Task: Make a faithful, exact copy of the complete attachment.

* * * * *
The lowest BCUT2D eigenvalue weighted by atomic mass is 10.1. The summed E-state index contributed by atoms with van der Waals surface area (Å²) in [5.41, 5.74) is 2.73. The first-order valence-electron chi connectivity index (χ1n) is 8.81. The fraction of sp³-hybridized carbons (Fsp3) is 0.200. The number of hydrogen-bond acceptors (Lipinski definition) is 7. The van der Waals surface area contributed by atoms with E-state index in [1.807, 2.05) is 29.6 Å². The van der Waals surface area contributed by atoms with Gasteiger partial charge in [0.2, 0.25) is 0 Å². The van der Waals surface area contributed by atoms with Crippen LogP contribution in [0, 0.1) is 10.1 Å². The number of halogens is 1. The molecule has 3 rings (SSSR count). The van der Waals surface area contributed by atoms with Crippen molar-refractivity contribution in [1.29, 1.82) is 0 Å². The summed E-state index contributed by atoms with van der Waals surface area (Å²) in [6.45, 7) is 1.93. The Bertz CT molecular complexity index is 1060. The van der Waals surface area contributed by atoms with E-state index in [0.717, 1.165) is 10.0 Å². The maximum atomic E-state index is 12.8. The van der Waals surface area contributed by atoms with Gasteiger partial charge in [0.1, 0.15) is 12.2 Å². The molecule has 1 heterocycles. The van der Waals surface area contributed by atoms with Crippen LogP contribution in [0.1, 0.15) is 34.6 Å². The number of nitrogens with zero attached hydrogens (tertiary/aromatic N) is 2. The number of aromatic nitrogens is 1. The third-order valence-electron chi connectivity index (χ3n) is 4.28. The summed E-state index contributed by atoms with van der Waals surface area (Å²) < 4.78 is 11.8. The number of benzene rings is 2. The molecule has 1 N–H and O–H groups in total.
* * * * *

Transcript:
The lowest BCUT2D eigenvalue weighted by atomic mass is 10.1. The summed E-state index contributed by atoms with van der Waals surface area (Å²) in [5.41, 5.74) is 2.73. The first-order valence-electron chi connectivity index (χ1n) is 8.81. The fraction of sp³-hybridized carbons (Fsp3) is 0.200. The number of hydrogen-bond acceptors (Lipinski definition) is 7. The van der Waals surface area contributed by atoms with E-state index in [1.807, 2.05) is 29.6 Å². The van der Waals surface area contributed by atoms with Gasteiger partial charge in [0.2, 0.25) is 0 Å². The van der Waals surface area contributed by atoms with Crippen LogP contribution in [0, 0.1) is 10.1 Å². The number of halogens is 1. The molecule has 3 rings (SSSR count). The van der Waals surface area contributed by atoms with Crippen molar-refractivity contribution in [1.29, 1.82) is 0 Å². The summed E-state index contributed by atoms with van der Waals surface area (Å²) in [6.45, 7) is 1.93. The Bertz CT molecular complexity index is 1060. The van der Waals surface area contributed by atoms with E-state index in [0.717, 1.165) is 10.0 Å². The maximum atomic E-state index is 12.8. The van der Waals surface area contributed by atoms with Gasteiger partial charge in [0.1, 0.15) is 12.2 Å². The molecule has 1 heterocycles. The van der Waals surface area contributed by atoms with Crippen LogP contribution in [0.1, 0.15) is 34.6 Å². The number of nitrogens with zero attached hydrogens (tertiary/aromatic N) is 2. The number of aromatic nitrogens is 1. The third-order valence-electron chi connectivity index (χ3n) is 4.28. The summed E-state index contributed by atoms with van der Waals surface area (Å²) < 4.78 is 11.8. The number of benzene rings is 2. The molecule has 1 N–H and O–H groups in total.